Molokai, office plans split rivals


POSTED: Tuesday, October 14, 2008

Three challengers are seeking the at-large seat occupied by state Office of Hawaiian Affairs Chairwoman Haunani Apoliona, including Colin C. Kippen, who opposes the agency's plan to build a cultural center and headquarters in Kakaako.

Kippen, the Native Hawaiian Education Council executive director, said the building money should be spent on giving more grants to native Hawaiians, and he dislikes the idea that the center would displace a homeless shelter.

Apoliona said the project would be partly funded by the state Legislature, and an agency survey found Hawaiians supported developing an office building.

She said the agency allowed the state to put the homeless on the land temporarily and is waiting for homeless to move before going forward with further plans for the project.

Two other challengers include Sol Nalua'i, an unsuccessful state House candidate, and preventive health-care specialist Helene Honda.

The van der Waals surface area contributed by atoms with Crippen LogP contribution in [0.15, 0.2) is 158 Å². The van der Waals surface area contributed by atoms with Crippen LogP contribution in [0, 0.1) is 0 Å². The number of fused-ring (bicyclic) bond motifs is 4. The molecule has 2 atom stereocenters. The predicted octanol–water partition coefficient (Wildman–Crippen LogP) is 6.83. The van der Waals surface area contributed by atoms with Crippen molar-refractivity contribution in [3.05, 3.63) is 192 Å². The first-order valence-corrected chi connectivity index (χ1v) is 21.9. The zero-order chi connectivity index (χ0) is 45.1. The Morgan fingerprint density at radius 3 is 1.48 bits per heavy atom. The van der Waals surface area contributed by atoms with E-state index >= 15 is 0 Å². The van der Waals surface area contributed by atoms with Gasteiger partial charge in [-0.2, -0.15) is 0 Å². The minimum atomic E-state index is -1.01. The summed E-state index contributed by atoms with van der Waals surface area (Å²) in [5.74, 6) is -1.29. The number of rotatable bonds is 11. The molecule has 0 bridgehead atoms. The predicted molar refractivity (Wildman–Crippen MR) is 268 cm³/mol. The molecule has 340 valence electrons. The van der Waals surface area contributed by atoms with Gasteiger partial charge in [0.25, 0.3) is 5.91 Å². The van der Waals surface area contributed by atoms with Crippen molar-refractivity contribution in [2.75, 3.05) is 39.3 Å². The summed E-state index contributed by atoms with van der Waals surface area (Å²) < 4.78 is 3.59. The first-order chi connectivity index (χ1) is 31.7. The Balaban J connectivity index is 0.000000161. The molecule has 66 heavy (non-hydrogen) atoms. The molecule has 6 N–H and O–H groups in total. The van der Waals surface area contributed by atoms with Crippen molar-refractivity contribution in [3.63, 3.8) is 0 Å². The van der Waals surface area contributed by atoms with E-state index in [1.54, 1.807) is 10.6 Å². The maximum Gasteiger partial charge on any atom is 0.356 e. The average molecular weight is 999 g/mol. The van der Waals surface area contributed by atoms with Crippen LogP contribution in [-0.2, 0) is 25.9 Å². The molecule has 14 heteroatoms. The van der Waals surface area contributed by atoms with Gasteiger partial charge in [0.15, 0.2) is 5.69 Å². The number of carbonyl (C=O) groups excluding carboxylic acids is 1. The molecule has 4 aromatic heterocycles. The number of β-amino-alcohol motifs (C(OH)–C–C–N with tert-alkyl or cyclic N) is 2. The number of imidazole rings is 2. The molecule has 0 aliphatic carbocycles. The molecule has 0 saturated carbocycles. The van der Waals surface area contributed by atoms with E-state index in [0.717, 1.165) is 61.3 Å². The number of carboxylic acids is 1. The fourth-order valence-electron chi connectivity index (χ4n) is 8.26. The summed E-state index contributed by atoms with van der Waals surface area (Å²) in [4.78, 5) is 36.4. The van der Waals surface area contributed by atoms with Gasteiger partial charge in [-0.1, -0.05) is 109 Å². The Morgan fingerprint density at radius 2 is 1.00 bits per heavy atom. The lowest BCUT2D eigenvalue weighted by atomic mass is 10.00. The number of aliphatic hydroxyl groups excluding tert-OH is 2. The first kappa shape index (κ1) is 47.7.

In the race for the Molokai seat, trustee Colette Machado faces Robert Waipa Purdy, who is against her support for a luxury development at Laau in West Molokai.

Purdy said Laau is a sacred place and that Molokai does not have enough water for the development.

Machado said the Molokai Ranch project would have helped to revive financing for the Kaluakoi resort, saving hundreds of jobs, and placed into a community trust some 26,200 acres for Molokai residents.

Another trustee facing an electoral challenge is Robert K. Lindsey, a state House member from 1984-86 who was appointed by the OHA board in 2007 to replace the late Linda Dela Cruz. Lindsey's challenger, William Meyers, a mental health service technician, wants to improve medical care available to native Hawaiians.